The inclusion of environmental, social and governance factors in investment processes should be considered by institutional investors but not necessarily mandated, CFA Institute members say.
The global association on Wednesday published a report based on a survey of its European Union members. It asked members to what extent ESG factors should be mandated in the investment process.
It found that 85% of respondents think it is appropriate for institutional investors to take ESG factors into account when making investment decisions. But 78% of respondents in Luxembourg were opposed to the idea of making it a regulatory requirement. Among U.K. members, 71% were against the idea, and 69% in Germany opposed regulatory intervention.
Further, 60% of all respondents said any mandate to consider ESG factors in investment analysis should not translate into forcing the manager or investor into making an ESG investment policy.
"Our survey highlights that a majority of investment professionals across the European Union are already using ESG factors in the investment analysis process, to ensure that all material impacts on the potential investment are considered," said Svi Rosov, director of capital markets policy at the CFA Institute and author of the report, in a statement accompanying the report.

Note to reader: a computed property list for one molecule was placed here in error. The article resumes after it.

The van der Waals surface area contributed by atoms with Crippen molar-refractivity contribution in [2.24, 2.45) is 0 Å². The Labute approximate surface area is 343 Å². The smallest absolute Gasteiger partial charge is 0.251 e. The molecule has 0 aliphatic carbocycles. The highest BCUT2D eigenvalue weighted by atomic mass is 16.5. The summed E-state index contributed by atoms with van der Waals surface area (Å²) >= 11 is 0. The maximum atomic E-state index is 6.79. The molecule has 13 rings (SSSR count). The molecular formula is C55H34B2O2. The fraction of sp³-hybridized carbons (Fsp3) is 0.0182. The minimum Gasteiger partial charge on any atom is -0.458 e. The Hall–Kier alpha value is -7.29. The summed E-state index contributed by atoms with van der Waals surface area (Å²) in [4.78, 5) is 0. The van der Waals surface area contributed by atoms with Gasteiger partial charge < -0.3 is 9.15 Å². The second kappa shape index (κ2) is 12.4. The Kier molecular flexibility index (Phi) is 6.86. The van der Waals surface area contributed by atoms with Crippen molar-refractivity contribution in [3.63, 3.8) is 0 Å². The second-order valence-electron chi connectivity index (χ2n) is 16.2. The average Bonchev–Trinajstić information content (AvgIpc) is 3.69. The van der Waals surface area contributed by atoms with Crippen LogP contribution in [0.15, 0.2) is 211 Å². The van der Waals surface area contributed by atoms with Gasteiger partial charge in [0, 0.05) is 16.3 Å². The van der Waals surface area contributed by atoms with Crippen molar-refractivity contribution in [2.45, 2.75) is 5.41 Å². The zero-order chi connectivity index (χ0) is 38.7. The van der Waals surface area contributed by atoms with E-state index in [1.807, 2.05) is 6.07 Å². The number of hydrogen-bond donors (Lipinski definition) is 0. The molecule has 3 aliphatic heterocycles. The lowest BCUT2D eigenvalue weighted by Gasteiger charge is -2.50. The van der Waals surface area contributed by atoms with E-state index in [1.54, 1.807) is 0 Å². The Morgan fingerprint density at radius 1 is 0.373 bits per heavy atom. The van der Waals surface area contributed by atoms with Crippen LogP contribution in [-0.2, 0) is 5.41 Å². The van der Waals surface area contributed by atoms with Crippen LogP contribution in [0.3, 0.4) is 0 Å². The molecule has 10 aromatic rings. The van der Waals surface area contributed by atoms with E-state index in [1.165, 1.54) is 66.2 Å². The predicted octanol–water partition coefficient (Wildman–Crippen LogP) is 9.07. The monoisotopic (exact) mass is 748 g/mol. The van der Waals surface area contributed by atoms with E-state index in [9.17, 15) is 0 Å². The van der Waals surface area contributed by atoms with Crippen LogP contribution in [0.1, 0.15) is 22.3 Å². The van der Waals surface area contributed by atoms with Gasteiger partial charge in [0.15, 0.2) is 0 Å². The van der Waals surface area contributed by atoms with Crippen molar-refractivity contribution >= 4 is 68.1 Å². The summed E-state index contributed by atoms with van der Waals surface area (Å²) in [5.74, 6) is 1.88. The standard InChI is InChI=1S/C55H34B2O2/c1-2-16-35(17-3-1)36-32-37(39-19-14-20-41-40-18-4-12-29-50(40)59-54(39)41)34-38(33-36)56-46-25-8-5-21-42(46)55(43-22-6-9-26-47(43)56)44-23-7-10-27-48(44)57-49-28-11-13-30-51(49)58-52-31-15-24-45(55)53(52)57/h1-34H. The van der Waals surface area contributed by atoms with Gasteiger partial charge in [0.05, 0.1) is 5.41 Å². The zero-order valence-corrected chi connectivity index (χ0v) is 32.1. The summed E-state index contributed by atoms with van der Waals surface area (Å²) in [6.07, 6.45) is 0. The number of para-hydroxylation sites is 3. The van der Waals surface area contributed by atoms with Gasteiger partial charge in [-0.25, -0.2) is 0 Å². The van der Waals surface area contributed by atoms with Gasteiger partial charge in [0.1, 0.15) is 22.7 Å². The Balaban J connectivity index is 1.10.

A sizable minority (32%) did feel managers should invest in a way that is consistent with the implications of their ESG assessment and findings, the report said.
Among other findings was a division on whether there should be a formal taxonomy or rulebook on which ESG factors matter in investment analysis. The report said 35% of respondents are in favor of a voluntary taxonomy, while 24% would support a mandatory taxonomy.